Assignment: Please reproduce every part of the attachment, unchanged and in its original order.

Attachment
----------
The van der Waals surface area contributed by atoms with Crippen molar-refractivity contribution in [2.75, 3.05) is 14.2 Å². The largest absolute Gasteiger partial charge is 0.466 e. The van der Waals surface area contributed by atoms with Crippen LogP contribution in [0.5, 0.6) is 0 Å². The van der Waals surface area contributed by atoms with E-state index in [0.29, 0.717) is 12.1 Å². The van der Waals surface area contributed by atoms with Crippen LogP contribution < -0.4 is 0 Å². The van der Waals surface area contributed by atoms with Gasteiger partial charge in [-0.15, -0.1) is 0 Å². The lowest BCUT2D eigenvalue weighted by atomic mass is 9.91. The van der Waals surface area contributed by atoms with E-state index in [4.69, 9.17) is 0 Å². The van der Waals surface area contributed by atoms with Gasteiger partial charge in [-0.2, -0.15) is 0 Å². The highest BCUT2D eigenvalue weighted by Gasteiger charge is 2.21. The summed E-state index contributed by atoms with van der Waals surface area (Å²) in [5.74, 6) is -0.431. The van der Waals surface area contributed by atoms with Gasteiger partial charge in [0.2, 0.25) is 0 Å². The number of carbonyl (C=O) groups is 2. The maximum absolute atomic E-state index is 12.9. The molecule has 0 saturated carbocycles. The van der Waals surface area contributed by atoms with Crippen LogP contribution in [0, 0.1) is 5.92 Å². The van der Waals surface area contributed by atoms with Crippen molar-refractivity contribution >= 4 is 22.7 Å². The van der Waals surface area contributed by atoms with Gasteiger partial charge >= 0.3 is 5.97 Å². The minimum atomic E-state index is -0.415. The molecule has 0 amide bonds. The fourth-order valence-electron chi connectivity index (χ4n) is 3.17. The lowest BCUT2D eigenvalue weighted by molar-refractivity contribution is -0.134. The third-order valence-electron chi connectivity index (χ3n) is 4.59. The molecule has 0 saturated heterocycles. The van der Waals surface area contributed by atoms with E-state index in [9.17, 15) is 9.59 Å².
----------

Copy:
The van der Waals surface area contributed by atoms with Crippen molar-refractivity contribution in [2.75, 3.05) is 14.2 Å². The largest absolute Gasteiger partial charge is 0.466 e. The van der Waals surface area contributed by atoms with Crippen LogP contribution in [0.5, 0.6) is 0 Å². The van der Waals surface area contributed by atoms with E-state index in [0.29, 0.717) is 12.1 Å². The van der Waals surface area contributed by atoms with Crippen LogP contribution < -0.4 is 0 Å². The van der Waals surface area contributed by atoms with Gasteiger partial charge in [-0.15, -0.1) is 0 Å². The lowest BCUT2D eigenvalue weighted by atomic mass is 9.91. The van der Waals surface area contributed by atoms with E-state index in [4.69, 9.17) is 0 Å². The van der Waals surface area contributed by atoms with Gasteiger partial charge in [-0.2, -0.15) is 0 Å². The highest BCUT2D eigenvalue weighted by Gasteiger charge is 2.21. The summed E-state index contributed by atoms with van der Waals surface area (Å²) in [5.74, 6) is -0.431. The van der Waals surface area contributed by atoms with Gasteiger partial charge in [0.2, 0.25) is 0 Å². The number of carbonyl (C=O) groups is 2. The maximum absolute atomic E-state index is 12.9. The molecule has 0 saturated carbocycles. The van der Waals surface area contributed by atoms with Crippen LogP contribution in [0, 0.1) is 5.92 Å². The van der Waals surface area contributed by atoms with Crippen molar-refractivity contribution >= 4 is 22.7 Å². The van der Waals surface area contributed by atoms with Gasteiger partial charge >= 0.3 is 5.97 Å². The minimum atomic E-state index is -0.415. The molecule has 0 amide bonds. The fourth-order valence-electron chi connectivity index (χ4n) is 3.17. The lowest BCUT2D eigenvalue weighted by molar-refractivity contribution is -0.134. The third-order valence-electron chi connectivity index (χ3n) is 4.59. The molecule has 0 saturated heterocycles. The van der Waals surface area contributed by atoms with E-state index in [9.17, 15) is 9.59 Å².